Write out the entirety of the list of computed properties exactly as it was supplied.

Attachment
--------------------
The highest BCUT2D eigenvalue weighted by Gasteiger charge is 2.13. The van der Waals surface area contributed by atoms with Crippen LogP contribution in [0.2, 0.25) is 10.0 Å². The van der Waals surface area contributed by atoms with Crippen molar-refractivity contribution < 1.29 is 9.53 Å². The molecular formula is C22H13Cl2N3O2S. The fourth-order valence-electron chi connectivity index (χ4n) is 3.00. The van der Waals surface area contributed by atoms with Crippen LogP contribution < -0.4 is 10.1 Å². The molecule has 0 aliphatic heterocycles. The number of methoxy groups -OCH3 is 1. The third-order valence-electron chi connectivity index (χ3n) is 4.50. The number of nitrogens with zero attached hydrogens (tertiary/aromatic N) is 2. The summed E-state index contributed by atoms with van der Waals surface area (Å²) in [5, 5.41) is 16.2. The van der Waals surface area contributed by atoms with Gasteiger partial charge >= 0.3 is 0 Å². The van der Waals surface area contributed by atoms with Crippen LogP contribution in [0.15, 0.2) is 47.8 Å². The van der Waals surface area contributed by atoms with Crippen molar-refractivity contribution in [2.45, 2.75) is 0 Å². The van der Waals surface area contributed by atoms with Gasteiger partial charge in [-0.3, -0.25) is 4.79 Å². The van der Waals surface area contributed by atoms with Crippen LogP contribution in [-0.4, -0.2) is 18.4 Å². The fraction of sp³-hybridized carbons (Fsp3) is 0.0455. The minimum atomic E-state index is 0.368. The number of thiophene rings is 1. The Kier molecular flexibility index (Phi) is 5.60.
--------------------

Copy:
The highest BCUT2D eigenvalue weighted by Gasteiger charge is 2.13. The van der Waals surface area contributed by atoms with Crippen LogP contribution in [0.2, 0.25) is 10.0 Å². The van der Waals surface area contributed by atoms with Crippen molar-refractivity contribution < 1.29 is 9.53 Å². The molecular formula is C22H13Cl2N3O2S. The fourth-order valence-electron chi connectivity index (χ4n) is 3.00. The van der Waals surface area contributed by atoms with Crippen LogP contribution < -0.4 is 10.1 Å². The molecule has 0 aliphatic heterocycles. The number of methoxy groups -OCH3 is 1. The third-order valence-electron chi connectivity index (χ3n) is 4.50. The number of nitrogens with zero attached hydrogens (tertiary/aromatic N) is 2. The summed E-state index contributed by atoms with van der Waals surface area (Å²) in [5, 5.41) is 16.2. The van der Waals surface area contributed by atoms with Gasteiger partial charge >= 0.3 is 0 Å². The van der Waals surface area contributed by atoms with Crippen LogP contribution in [0.15, 0.2) is 47.8 Å². The van der Waals surface area contributed by atoms with Crippen molar-refractivity contribution in [2.45, 2.75) is 0 Å². The van der Waals surface area contributed by atoms with Gasteiger partial charge in [-0.3, -0.25) is 4.79 Å². The van der Waals surface area contributed by atoms with Crippen LogP contribution in [-0.4, -0.2) is 18.4 Å². The fraction of sp³-hybridized carbons (Fsp3) is 0.0455. The minimum atomic E-state index is 0.368. The number of thiophene rings is 1. The Kier molecular flexibility index (Phi) is 5.60.